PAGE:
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If you are like most Americans, you spend at least a portion of your free time volunteering. Doing so is a way of helping others and building a strong community. It also helps you develop new skills and make social contacts.
Organizations also benefit. Many non-profits, for example, could not exist without people giving of their time and talents on a regular basis.
Despite the known benefits, people with disabilities frequently don’t have the chance to volunteer.
Recognizing this gap, Pam Kappelides and Jennifer Spoor, both of LaTrobe University in Australia, examined the benefits and barriers of volunteering for this population. They collected data from multiple sources, including volunteers with a disability, organizational staff members, and clients who received services from the volunteers.
They identified a number of benefits for the volunteers themselves, including social acceptance, greater sense of inclusion, and personal development.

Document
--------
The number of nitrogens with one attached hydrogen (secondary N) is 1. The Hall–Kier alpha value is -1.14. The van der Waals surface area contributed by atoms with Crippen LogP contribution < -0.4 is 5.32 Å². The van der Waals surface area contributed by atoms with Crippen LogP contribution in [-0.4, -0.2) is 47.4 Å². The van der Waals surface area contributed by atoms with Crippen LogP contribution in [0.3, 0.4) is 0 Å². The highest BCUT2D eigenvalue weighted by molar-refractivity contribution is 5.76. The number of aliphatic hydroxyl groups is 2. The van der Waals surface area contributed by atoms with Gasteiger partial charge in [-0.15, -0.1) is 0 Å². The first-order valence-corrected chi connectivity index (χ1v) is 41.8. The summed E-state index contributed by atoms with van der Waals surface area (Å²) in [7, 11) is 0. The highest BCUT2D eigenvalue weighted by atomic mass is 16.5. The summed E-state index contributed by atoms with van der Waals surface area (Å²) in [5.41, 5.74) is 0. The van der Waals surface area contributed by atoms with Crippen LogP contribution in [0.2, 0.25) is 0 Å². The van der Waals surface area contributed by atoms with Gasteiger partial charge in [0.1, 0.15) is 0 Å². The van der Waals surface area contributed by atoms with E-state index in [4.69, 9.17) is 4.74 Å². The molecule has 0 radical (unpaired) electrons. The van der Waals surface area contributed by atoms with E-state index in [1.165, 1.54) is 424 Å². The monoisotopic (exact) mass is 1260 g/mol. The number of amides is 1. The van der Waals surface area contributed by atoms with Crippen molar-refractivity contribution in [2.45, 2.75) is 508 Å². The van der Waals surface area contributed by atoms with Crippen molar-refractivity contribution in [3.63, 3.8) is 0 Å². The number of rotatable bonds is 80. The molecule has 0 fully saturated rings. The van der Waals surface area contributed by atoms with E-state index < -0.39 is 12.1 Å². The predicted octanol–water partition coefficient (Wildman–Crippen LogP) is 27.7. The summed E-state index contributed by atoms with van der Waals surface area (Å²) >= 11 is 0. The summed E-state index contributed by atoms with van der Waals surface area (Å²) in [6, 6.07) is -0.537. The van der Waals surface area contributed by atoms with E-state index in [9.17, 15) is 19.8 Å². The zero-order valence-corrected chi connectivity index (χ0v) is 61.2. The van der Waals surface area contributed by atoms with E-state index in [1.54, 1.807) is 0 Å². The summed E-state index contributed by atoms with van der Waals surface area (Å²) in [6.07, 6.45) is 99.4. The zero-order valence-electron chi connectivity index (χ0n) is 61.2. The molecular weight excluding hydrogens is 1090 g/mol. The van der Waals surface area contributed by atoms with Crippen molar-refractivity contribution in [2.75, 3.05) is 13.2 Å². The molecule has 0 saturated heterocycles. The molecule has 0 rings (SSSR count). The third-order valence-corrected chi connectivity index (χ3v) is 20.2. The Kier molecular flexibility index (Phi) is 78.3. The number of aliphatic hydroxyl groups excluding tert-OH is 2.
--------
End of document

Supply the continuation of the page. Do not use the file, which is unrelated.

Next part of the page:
Nevertheless, all parties who took part in the study pointed to barriers. Organizational decision makers sometimes hold negative attitudes toward volunteers with disabilities. The same is true for some clients and customers. Thus, a sense of inclusion and belonging wanes.In other cases, organizational factors, whether the physical layout of the space or the lack of information for volunteers, makes participation near impossible.
Based on these findings, the authors developed a number of recommendations. Organizations should create a culture where communication among all parties is enhanced. The culture should also be inclusive, ensuring that all people feel welcome and that they can thrive. Finally, volunteer training is needed, ensuring consistency of services.
Taking these steps will help remove the barriers for people with disabilities who seek to volunteer, and as a result, all parties will benefit.